My (First) Story of Racism
Looking At Our Lives Through the Lens of Race project
This is Sarah Miller’s story:
The first time I remember realizing there was a negative value in our society attached to being Black was when I was abut ten years old. My family had recently moved to Baltimore and lived in a neighborhood that was pretty much exclusively White. The neighborhood was divided by Roland Avenue: to the West were wealthy white houses and to the East were less well-off houses. But pretty much everyone was White.
However, Baltimore is a city that, then, was about 75% Black and so the public schools reflected this demographic. My parents had chosen Roland Park because of the public elementary school there. They could choose Roland Park because they are White.
Throughout my elementary and high school years I was always a racial minority. This did not faze me either way and I did not give it much thought. It did not really occur to me why all the Black children arrived at school every day on buses but did not live next door to me. The principal, vice-principal and many of the teachers and administrators were Black and made it clear that they had equally high standards for everyone. I don’t think they drew attention to or from race.
One day, I was standing in a store near my school with my mother. This store, Tuxedos, was run by two kind of cheesy White men (Jewish, I later realized). My mother was talking to the person at the counter who said to her, “I can’t believe you send your children to that school with those children.” My mother responded that she sent her children to that school because it was one of the best in the city, and we left. After that I realized that there was different value and experience attached to my skin and the skin of my friends.
I feel fortunate that I grew up in a home where social justice and equality were stressed. I really don’t think I learned overt or covert messages from my parents about differences in people except that we were all equal. There was no expectation of who we would date. My dating a Black, White, Jewish boy was of no consequence to my parents. What mattered was that they didn’t honk outside our house, that they came in and met my parents, and that their last names were presented to my parents.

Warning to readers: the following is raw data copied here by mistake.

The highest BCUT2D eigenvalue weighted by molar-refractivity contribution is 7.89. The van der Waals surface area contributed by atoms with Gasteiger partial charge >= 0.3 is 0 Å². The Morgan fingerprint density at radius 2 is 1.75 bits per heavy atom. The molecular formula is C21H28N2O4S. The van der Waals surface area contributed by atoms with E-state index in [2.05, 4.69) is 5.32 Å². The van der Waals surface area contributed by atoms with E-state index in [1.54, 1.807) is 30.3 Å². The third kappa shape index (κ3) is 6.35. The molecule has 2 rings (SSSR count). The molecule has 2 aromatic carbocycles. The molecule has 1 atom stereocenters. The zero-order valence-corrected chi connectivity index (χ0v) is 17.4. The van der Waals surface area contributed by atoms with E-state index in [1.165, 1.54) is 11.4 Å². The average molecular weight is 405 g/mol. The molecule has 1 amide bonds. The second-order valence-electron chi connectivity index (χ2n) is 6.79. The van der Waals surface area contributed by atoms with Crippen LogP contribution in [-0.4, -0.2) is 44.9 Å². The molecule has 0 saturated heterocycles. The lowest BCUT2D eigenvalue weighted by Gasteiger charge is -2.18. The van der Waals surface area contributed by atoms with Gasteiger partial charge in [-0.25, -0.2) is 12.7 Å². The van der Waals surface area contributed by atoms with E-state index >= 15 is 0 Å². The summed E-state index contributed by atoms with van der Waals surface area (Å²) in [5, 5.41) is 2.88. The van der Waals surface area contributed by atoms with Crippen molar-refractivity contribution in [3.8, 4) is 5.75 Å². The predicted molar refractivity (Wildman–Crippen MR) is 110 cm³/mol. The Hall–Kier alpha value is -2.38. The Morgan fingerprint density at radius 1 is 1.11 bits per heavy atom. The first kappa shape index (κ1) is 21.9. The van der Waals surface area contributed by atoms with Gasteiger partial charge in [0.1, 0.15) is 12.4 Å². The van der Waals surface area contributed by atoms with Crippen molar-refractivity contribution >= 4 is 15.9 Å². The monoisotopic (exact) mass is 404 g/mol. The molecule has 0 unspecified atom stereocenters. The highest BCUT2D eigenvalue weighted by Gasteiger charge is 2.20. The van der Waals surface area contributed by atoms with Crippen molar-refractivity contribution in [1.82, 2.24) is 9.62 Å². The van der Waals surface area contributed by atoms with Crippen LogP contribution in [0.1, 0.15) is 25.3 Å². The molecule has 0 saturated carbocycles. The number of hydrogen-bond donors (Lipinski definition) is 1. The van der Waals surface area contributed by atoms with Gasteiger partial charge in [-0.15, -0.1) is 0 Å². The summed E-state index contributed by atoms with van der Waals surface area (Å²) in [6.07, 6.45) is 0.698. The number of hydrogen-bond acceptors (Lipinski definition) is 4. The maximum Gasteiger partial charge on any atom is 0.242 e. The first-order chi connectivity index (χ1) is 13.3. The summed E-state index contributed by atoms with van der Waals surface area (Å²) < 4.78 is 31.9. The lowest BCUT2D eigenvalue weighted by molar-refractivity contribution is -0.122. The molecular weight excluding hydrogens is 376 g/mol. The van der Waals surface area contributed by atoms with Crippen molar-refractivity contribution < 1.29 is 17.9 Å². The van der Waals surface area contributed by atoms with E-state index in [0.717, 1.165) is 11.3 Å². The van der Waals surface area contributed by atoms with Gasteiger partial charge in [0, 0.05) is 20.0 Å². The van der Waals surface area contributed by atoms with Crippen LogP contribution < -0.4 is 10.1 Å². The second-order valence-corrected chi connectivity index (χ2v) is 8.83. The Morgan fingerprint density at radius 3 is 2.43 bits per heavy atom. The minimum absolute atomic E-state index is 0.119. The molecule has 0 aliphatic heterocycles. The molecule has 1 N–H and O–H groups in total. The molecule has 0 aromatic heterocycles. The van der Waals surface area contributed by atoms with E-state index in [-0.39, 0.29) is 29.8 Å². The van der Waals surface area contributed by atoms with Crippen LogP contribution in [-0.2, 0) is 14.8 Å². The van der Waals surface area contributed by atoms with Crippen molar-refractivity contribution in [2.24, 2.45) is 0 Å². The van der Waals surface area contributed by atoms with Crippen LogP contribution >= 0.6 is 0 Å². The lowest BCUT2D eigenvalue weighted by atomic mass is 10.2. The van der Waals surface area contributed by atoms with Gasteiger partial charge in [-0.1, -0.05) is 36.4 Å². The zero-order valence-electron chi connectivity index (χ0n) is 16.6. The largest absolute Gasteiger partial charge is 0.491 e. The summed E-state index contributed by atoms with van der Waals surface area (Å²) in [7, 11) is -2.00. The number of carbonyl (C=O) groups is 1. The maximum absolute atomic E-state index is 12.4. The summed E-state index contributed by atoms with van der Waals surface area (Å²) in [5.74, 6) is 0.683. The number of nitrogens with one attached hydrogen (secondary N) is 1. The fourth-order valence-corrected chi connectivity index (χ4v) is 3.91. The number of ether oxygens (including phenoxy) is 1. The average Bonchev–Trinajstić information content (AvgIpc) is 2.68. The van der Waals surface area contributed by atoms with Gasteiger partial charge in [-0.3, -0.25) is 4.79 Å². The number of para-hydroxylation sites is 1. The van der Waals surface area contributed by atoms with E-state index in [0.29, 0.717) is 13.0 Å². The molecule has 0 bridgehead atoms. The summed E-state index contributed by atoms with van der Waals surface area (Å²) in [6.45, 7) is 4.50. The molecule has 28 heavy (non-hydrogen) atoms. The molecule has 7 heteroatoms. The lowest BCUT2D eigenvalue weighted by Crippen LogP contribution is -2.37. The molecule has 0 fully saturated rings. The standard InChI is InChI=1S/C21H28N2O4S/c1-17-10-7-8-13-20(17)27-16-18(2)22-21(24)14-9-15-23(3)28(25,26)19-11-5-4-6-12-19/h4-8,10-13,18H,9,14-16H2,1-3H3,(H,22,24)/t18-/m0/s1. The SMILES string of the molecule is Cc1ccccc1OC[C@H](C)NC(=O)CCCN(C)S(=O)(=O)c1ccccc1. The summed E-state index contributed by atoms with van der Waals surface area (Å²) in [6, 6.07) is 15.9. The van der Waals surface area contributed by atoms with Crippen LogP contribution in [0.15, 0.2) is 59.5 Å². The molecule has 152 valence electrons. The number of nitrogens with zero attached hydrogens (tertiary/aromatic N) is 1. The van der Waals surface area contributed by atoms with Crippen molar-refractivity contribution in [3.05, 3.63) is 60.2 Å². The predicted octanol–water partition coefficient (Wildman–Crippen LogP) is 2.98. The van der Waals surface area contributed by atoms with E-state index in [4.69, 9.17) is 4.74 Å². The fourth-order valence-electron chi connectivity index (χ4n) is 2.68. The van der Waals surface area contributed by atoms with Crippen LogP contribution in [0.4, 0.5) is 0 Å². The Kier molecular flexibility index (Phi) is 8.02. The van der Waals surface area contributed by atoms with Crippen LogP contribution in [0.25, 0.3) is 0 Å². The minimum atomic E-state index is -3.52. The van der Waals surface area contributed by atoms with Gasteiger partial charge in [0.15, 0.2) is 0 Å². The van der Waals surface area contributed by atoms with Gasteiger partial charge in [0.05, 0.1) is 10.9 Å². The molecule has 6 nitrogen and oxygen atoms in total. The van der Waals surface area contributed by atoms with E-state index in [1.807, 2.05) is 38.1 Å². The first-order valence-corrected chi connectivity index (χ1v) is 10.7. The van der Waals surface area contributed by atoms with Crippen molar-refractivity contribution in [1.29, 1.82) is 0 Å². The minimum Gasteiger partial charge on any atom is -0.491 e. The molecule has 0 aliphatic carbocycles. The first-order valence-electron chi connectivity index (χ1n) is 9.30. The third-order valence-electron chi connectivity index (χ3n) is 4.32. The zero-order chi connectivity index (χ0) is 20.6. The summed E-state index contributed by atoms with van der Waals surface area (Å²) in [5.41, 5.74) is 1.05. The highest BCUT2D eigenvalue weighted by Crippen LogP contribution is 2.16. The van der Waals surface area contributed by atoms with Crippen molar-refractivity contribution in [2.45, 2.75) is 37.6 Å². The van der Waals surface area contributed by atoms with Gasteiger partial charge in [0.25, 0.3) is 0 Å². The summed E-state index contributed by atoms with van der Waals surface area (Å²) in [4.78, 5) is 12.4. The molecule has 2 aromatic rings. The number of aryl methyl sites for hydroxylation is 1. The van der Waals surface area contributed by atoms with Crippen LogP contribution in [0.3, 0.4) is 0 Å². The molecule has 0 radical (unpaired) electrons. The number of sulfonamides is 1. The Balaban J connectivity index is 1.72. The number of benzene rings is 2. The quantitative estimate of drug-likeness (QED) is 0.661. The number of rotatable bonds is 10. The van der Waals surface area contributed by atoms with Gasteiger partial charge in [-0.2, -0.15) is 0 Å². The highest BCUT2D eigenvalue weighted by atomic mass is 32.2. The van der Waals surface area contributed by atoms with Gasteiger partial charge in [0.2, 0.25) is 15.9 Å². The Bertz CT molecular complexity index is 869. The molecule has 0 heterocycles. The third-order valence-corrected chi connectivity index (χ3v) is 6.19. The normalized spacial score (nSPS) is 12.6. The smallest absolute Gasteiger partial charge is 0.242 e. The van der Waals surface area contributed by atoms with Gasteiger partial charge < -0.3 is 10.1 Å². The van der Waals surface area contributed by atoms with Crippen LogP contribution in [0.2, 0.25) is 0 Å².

I remember my father telling me about a time when he was in the Army in North Caroline and picked up a Black service man who was hitchiking. He said that they stopped to get something to eat and saw that the counter in front of the building said “Whites only” and did not serve Blacks. My father said that he stood next to his companion and said to him, “What would you like? ” and then proceeded to order for them both. I remember being proud of my dad and taking away that it was important for me to stick up for the person who can’t do it for themselves for whatever reason.
I spent my elementary and high school years in close contact with Black kids. I mostly listened to soul and R&B music. However, almost all of my close friends, to whose houses I went, were White and lived in my neighborhood. This changed somewhat in high school. I grew up very comfortable around Black people while being pretty aware of the discrepancies in treatment and accomplishment.
I was not a very good student and so was not in the advanced classes with all my other White friends in 7th and 8th grades; I was in the regular program with mostly Black kids. But when I went to high school I was placed in the A program, which was predominantly White, while the B program was predominantly Black. I remember trying to figure out how I got there and wondering if it had to do with being White and from Roland Park. I’m pretty sure it did.
I went to college in Indiana to a small Quaker liberal arts school. Blacks represented the national percentage — about 12% — but that meant that only about 100 of them. I felt so out of place and confused to be in predominantly White environments. I quickly knew almost all the Black students and they are some of my closest friends today but it was a strange bridging experience. Most of my White friends did not share my comfort level and I bridged my communities. I think ultimately it was good for the White students but at times awkward for all.
I began having the feeling then that I have now that I don’t really fit anywhere. I am White and grew up Protestant but that identity group does not really hold for me now. I am very comfortable with Black American culture but clearly I am not Black. My skin grants me automatic membership into a group that I don’t want to claim: White Supremacy. I, like many White folks, find myself in situations with other Whites who say racist remarks because they believe that my skin means I will agree.